News: Close call as CE holds on to retain soccer championship
Story by Gary Rogers
The100th Civil Engineer Squadron held on to retain the Indoor Soccer Championship for a sixth time in a row by defeating 100th Force Support Squadron 8-6 in a thrilling game May 6, 2014, at the Northside Fitness Center on RAF Mildenhall, England.
Both teams kicked off missing important players, and on paper they looked evenly matched. This was the third time the teams had met over the last week. The Force Support Squadron had beaten the Civil Engineer Squadron earlier in the play-offs 10-7 after being 3-0 down; this meant CE who came out of the loser bracket, had to win to take the game to a championship decider. Which they did convincingly winning 13-1. Aaron Cooper, a carpenter from Barton Mills, England scored seven of their goals.
The championship game started slowly with CE dictating play with their usual passing game and on five minutes Geoff Gough, an electrician from Thetford, England was put through clear on goal and made no mistake in hitting the back off the net to give CE an early lead. A minute later Gough robbed Force Support Squadron's Bruce Richardson of the ball and again had no trouble finding the back of the goal to make it 2-0.
Ten minutes in and FSS reduced the deficit. Bruce Richardson, a graphic designer from East Harling, England made amends for his earlier mistake by sending his powerful shot wide of the CE keeper and into the back of the net.
Martin Parker an electrical charge hand from Newmarket, England restored CE's two goal advantage on 12 minutes when his shot found the bottom corner. A minute later Geoff Gough completed his hat-trick for a 4-1 lead.
At this time CE was taking complete control of the game Darren Odey, project manager from Thetford, England found himself on the score sheet after 21 minutes with a great individual goal to give CE a convincing 5-1 half-time lead.
Half-time 100th CES 5, 100th FSS 1
The second half began where CE left off, as Odey scored his second and CE's sixth goal with a long range shot which gave the keeper no chance. A minute later Martin Parker added his second to put CE 7-1 ahead.
With a large lead, CE began to sit deep and allowed FSS to come on to them.
There seemed no way back at this point for FSS, but they never gave up, and with the influential Kris Thomas now on the field they started to create some chances.
Stephen Bain, Chief, IT Cyber Systems, from East Harling, England pulled a goal back for FSS on 32 minutes from a tight angle. A minute later Darren Middleton, budget analyst from Thetford, England found himself in space and pulled another goal back for FSS to make it 7-3. Was this the start of an incredible comeback?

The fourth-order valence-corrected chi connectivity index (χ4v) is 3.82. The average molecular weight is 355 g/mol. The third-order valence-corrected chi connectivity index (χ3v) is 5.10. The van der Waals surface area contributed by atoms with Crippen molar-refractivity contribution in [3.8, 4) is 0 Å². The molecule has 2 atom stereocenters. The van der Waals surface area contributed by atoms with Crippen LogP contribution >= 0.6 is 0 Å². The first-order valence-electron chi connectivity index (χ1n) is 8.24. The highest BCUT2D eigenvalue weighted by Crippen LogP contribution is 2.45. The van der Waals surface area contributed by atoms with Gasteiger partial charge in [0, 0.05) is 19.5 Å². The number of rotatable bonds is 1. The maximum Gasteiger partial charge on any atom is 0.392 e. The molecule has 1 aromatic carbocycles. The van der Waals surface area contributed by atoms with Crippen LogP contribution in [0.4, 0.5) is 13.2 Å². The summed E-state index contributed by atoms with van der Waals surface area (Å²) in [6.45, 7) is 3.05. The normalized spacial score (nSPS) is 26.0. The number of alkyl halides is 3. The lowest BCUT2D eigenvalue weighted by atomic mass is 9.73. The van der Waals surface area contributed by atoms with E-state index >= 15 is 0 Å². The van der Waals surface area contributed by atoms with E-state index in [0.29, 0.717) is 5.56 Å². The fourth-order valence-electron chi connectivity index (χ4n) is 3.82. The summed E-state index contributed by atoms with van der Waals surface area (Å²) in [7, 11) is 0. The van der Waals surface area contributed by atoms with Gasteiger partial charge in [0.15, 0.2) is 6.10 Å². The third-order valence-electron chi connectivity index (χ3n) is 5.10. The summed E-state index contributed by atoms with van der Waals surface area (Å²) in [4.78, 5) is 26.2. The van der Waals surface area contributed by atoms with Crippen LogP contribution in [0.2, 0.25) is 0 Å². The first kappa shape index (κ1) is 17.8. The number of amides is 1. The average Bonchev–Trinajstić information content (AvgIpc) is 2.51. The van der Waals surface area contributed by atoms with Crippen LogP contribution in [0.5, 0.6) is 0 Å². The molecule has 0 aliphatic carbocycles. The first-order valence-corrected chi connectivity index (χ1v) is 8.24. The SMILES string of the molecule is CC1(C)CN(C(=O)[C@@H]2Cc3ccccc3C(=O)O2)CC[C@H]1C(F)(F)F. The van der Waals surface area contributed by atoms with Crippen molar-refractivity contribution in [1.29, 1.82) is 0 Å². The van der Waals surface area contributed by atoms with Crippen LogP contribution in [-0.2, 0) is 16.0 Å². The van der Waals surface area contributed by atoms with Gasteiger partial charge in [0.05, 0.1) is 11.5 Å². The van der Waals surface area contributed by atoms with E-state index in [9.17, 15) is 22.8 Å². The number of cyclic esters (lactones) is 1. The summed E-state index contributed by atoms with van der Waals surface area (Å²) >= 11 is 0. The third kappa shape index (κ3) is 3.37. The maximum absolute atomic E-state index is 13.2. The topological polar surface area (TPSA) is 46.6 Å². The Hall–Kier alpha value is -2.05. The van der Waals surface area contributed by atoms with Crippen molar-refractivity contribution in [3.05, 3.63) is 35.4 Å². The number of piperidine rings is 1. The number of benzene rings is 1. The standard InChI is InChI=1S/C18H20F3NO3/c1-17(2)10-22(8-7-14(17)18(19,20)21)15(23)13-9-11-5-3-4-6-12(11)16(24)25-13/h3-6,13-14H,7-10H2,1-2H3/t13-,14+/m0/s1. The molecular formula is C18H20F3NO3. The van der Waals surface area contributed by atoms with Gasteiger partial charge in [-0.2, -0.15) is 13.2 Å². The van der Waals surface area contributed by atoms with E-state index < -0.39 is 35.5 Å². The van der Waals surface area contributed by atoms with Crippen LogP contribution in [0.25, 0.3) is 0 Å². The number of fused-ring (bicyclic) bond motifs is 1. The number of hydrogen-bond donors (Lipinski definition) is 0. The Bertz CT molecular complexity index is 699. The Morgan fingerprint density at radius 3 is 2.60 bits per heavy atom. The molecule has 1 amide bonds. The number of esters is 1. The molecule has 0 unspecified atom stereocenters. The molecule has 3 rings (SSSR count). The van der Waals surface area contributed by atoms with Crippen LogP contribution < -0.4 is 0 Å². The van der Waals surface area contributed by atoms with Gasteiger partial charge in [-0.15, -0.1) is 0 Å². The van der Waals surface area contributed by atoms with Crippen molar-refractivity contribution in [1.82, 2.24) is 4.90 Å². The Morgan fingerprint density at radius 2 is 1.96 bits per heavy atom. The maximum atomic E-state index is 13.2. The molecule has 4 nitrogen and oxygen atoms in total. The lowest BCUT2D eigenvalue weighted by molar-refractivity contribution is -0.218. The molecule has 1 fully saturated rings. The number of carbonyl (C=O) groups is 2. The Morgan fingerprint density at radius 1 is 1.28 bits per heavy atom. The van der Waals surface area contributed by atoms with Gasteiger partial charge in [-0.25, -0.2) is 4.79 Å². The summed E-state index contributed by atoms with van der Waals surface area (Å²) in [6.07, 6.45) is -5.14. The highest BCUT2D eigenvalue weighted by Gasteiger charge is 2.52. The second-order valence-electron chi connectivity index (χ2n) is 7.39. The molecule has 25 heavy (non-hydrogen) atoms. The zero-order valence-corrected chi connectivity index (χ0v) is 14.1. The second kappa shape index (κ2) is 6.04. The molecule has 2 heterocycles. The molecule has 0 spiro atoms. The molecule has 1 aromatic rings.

Thirty seven minutes in and Kris Thomas, who works at the BXtra on Mildenhall, scored again for FSS with a stunning long range shot which found the bottom corner to make the score 7-4. A minute later, Thomas set up Middleton to score his second to make the score 7-5. The comeback was on and remarkably three minutes later Richardson's shot found the far corner of the net to bring FSS to within one goal of leveling the game. This brought the loudest roar from the sidelines as the subs and supporters sensed this could be their time.
The CE team with no substitutes to bring on, were looking edgy and tired but Gough came to the rescue and at full stretch somehow managed to squeeze the ball under the body of Joseph Cunningham, civilian payroll technician from Phoenix, Arizona, goal six minutes from time. This is what champions are made of.
The last few minutes passed by without too much goal action; both teams had given it their all. The final whistle blew. CE had retained their championship, but only just. There were some very relieved looks on the faces of the CE players.
Full time score 100th CES 8, 100th FSS 6
Stephen Bain, FSS player, said he was proud of his team to push CE so close. CE's, Martin Parker who has experienced a few of these championship games, spoke afterwards, saying it just gets harder and harder.
But the final comments must come from the coach of the victorious CE team, Darren Odey, "it certainly doesn't get easier the older we get." "It was the most pleasing taking everything into consideration, especially when you consider we lost to FSS earlier and we managed to come back to beat them twice in the two finals. Having no subs and no Aaron Cooper did make the win that much more of an achievement and helped us enjoy the win more (once we got our breath back which was probably around four o'clock that afternoon!) When they got back to within one goal after being ahead by six, we began to wonder as they had come from behind to win earlier, and we'd lost all our momentum, but we managed to score one more goal with about six minutes left to keep our two-goal cushion and held firm after that."
He went on to say, "I'm not sure how long we can keep winning, I worked out the average age of the six of us and depressingly it was 40 years old! We'll need some new blood soon but we've got a few years left in us yet, after all Ryan Giggs, the Manchester United player, is still playing professionally at 40! Is there an over 40s masters league locally?"
Odey spoke about the overall standard and thought it was getting better. From what I see and hear, the American servicemen and women have more opportunities back in the U.S. to play soccer than in years gone by and they bring that experience and ability over here with them.